Background: Persistence of cavum septum pellucidum (CSP) and cavum vergae (CV) into adulthood and their association with mood disorders is unknown.
Objective: We aimed to assess persistence of these cava in Atahualpa cohort individuals, and their association with clinical depression (as a surrogate of limbic system dysfunction).
Methods: Cases were defined as Atahualpa residents aged ≥20 years with CSP and/or CV and paired 1:1 to age- and sex-matched randomly-selected controls. A board-certified psychiatrist (blinded to case-control status) interviewed individuals with the aid of the Patient Health Questionnaire depression module (PHQ-9) to establish a diagnosis of clinical depression. The McNemar’s test and conditional logistic regression models were fitted to assess the independent association between persistence of CSP and/or CV and clinical depression (as the dependent variable).
Results: Of 1,298 individuals undergoing a head CT, 51 (3.9%) had a CSP and/or CV. The selection process for the nested case-control study on the Atahualpa cohort (after excluding eight missing individuals with midline cava) generated 43 pairs. Nine of 43 case-patients (20.9%) and only two control subjects (4.7%) had moderate-to-severe scores on the PHQ-9 (cutoff ≥10 points). Clinical depression was significantly more frequent among case-patients than controls by the McNemar’s test (OR: 8; 95% C.I.: 1.1 – 354.9) and the conditional logistic regression model (OR: 8; 95% C.I.: 1.00 – 63.96).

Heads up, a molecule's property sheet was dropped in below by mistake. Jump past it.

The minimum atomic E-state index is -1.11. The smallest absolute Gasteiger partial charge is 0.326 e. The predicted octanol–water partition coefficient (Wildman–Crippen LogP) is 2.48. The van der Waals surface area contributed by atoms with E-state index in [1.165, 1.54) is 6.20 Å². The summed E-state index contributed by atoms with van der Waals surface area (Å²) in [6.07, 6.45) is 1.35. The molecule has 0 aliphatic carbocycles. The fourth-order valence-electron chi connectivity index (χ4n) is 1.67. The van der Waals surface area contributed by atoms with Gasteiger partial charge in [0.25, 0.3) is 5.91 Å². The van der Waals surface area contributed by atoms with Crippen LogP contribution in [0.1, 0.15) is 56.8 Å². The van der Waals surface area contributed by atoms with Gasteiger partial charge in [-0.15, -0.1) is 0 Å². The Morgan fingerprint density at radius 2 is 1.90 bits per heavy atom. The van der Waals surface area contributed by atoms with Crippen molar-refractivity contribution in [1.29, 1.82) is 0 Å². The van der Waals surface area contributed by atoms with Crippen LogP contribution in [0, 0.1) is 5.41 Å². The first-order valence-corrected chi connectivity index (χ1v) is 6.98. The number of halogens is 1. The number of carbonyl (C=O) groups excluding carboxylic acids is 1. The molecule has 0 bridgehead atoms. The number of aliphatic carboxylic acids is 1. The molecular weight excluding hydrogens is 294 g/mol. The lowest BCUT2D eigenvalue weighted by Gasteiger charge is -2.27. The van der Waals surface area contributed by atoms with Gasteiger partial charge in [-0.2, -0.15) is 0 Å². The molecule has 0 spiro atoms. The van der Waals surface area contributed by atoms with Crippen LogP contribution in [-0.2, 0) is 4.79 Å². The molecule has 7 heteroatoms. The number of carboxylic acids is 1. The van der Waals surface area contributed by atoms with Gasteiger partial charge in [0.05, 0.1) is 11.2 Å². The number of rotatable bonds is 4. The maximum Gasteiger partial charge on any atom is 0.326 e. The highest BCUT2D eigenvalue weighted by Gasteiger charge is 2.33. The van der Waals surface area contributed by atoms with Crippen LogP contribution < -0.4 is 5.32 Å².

Conclusions: This study provides epidemiological evidence favoring the association between midline cava and clinical depression, supporting their relationship with limbic system dysfunction.